Generous Knowledge and the Tamale Process
Generously shared knowledge from my mom-in-law
Ivan and I have been together since 2006. During those years his mother magically produced little packets of corn-husk wrapped masa filled with beef, chicken, cheese or pineapple chunks. I didn't really know what went into the whole process but I growing up I was told it was a labor-intensive, it was "hard." I never met a cooking challenge I didn't want to master. Too much Anthony Bourdain maybe. If I was a still a teenage girl I would probably have posters of Food Network stars all over my room. Anyway, for the last several years I've wanted my mom-in-law to allow me to help her with the tamales since I never learned and it wasn't part of my family's tradition ever. 2017 turned out to be my lucky year! Ofelia generously shared her tamale-making magic and knowledge with us and I couldn't help but photo-document it.
The process starts with purchasing the masa - 40 pounds of it to start. We bought her 10 more when we stopped by to visit. Where to buy the tamale dough known as masa? In all honesty if my mom-in-law didn't tell me which stores on First Street sold it, I would have already been lost.
Once you transport your ridiculous poundage of masa home and clear your fridge of all food to make room, you need to prep and cook your fillings. I actually only participated in the assembly of the tamales. The morning of the tamale assemblage, one must first cook the fillings - be it beef in red chile sauce, chicken with veggies or cheese with peppers.
Ofelia (my mom-in-law) always makes the red chile beef the star of the show. And with good reason. They are exceptional. She taught me how to "embarrar" (or spread) the masa on a corn husk with a spoon by spreading about 2 spoonfuls in all directions, thinning it out as evenly as humanly possible without spending too much time on each (which I did and at my pace, we might have them done by a week after New Year's). Next, add about a spoonful of filling. And this unexpectedly is the hard part, fold the corn husk over securely without busting any seams loose and leaking the filling out of the dense masa (which I managed to ruin several by doing exactly that). Like a helpless toddler I just looked at her with the red sauce all over my hands and she graciously let me make several more until I got it right. She also taught me how to make them "delgadita" (delicate) and not just a big hulking clump of masa in a corn husk so that a small woman would only have room for only one. I definitely appreciate the tip because I want to eat more than one at every sitting with a fried egg and sour cream.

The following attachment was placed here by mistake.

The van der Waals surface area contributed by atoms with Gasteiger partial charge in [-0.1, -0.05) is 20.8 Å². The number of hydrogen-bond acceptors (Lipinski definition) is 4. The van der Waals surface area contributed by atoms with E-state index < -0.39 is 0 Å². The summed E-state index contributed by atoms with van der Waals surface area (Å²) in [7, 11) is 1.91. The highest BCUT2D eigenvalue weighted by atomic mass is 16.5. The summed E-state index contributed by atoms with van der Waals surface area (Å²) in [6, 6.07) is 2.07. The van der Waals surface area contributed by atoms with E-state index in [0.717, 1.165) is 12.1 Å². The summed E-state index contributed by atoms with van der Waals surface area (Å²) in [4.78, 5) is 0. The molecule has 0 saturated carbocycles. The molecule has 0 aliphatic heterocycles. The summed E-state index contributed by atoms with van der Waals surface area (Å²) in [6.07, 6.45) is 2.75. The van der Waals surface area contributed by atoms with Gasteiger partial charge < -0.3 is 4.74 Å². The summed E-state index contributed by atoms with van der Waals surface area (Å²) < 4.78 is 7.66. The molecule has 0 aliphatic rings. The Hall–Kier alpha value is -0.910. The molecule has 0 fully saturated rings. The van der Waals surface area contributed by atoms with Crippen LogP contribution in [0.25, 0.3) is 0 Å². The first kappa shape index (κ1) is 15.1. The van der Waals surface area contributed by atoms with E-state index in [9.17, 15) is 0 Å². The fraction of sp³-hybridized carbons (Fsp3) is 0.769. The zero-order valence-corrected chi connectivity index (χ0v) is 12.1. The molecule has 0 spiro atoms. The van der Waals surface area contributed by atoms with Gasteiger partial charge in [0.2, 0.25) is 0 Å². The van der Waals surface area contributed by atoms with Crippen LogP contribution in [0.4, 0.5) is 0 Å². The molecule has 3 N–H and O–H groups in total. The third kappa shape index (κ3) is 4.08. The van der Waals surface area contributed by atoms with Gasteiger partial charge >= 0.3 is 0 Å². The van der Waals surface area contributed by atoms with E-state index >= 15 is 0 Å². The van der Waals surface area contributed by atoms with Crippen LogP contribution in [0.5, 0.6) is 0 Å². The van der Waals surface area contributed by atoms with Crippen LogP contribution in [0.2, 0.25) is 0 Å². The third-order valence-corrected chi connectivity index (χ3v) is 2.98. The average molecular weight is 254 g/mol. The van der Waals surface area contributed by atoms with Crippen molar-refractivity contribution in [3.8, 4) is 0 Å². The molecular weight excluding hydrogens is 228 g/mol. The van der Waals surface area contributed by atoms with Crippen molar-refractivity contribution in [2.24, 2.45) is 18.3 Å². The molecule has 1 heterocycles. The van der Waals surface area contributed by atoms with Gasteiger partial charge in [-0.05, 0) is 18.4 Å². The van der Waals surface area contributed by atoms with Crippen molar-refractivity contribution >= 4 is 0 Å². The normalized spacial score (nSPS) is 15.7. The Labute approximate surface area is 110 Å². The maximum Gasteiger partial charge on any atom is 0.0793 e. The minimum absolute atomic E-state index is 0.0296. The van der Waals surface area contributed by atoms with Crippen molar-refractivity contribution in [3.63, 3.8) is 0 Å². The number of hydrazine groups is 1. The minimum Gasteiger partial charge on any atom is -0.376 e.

She began telling me how back in the day it wasn't common to be able to buy masa ready-made. In fact backintheday, you had to mill and mix your own masa which involved hours of hard hand labor. Now there are machines to mix it to an even consistency. Also back in the day one had to save their own corn husks for this particular meal! Now you can buy the dried corn husks in a package (she gave me a package and I swear I just like looking at it because it reminds me of the magic that is cooking and food and learning traditions that I can one day teach to someone).
I am so appreciative that my mom-in-law allowed us to go into her kitchen and ruin a few tamales for the sake of our own education. Cooking really is love. I felt so magical making these. It was something I was told was too hard to do, yet Ofelia manages to make over a hundred every year, most of which she gives away! I also really wanted to do this for my daughter. She's 7 right now and one day she will look back on this and remember spending time with her grandma and the tamales will remind her of her grandma.
Learning how the tamale process works also gave me ideas. I had visions of masa becoming one with non-traditional, unexpected ingredients. I felt like blasphemy. I felt like Mary Shelley creating Frankenstein. I got overexcited (as is normal when it comes to food though) and asked my husband to get 2 pounds of masa for some experiments...So I did experiment and I'm in no way done. I will post that recipe I came up with once I experiment with proportions a little bit more. My mom-in-law has no idea the monster she has created...maybe she is the Mary Shelley here.